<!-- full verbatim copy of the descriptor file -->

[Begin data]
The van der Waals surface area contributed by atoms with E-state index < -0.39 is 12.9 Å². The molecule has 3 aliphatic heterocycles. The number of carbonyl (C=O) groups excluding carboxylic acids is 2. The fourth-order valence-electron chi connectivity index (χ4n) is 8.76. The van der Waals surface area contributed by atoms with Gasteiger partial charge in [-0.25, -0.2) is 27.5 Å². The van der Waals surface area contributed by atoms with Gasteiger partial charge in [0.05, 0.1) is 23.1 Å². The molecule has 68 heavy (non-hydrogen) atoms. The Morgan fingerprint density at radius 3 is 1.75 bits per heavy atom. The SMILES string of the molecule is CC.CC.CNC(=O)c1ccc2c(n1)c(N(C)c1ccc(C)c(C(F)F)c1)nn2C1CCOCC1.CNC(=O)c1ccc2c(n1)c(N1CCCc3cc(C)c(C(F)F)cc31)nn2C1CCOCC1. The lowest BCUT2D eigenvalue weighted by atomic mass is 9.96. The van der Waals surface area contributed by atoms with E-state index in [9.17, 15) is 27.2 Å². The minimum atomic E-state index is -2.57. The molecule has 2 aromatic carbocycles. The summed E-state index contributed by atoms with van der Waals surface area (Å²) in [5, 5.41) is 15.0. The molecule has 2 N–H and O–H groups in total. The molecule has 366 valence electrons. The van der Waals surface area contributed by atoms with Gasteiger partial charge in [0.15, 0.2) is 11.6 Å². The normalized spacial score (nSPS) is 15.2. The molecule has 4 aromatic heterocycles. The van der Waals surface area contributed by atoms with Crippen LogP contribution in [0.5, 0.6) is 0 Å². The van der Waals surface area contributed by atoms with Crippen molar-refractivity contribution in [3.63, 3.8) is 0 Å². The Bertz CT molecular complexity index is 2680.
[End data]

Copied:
The van der Waals surface area contributed by atoms with E-state index < -0.39 is 12.9 Å². The molecule has 3 aliphatic heterocycles. The number of carbonyl (C=O) groups excluding carboxylic acids is 2. The fourth-order valence-electron chi connectivity index (χ4n) is 8.76. The van der Waals surface area contributed by atoms with Gasteiger partial charge in [-0.25, -0.2) is 27.5 Å². The van der Waals surface area contributed by atoms with Gasteiger partial charge in [0.05, 0.1) is 23.1 Å². The molecule has 68 heavy (non-hydrogen) atoms. The Morgan fingerprint density at radius 3 is 1.75 bits per heavy atom. The SMILES string of the molecule is CC.CC.CNC(=O)c1ccc2c(n1)c(N(C)c1ccc(C)c(C(F)F)c1)nn2C1CCOCC1.CNC(=O)c1ccc2c(n1)c(N1CCCc3cc(C)c(C(F)F)cc31)nn2C1CCOCC1. The lowest BCUT2D eigenvalue weighted by atomic mass is 9.96. The van der Waals surface area contributed by atoms with E-state index in [9.17, 15) is 27.2 Å². The minimum atomic E-state index is -2.57. The molecule has 2 aromatic carbocycles. The summed E-state index contributed by atoms with van der Waals surface area (Å²) in [5, 5.41) is 15.0. The molecule has 2 N–H and O–H groups in total. The molecule has 366 valence electrons. The van der Waals surface area contributed by atoms with Gasteiger partial charge in [0.15, 0.2) is 11.6 Å². The normalized spacial score (nSPS) is 15.2. The molecule has 4 aromatic heterocycles. The van der Waals surface area contributed by atoms with Crippen LogP contribution in [0.5, 0.6) is 0 Å². The van der Waals surface area contributed by atoms with Crippen molar-refractivity contribution in [3.63, 3.8) is 0 Å². The Bertz CT molecular complexity index is 2680.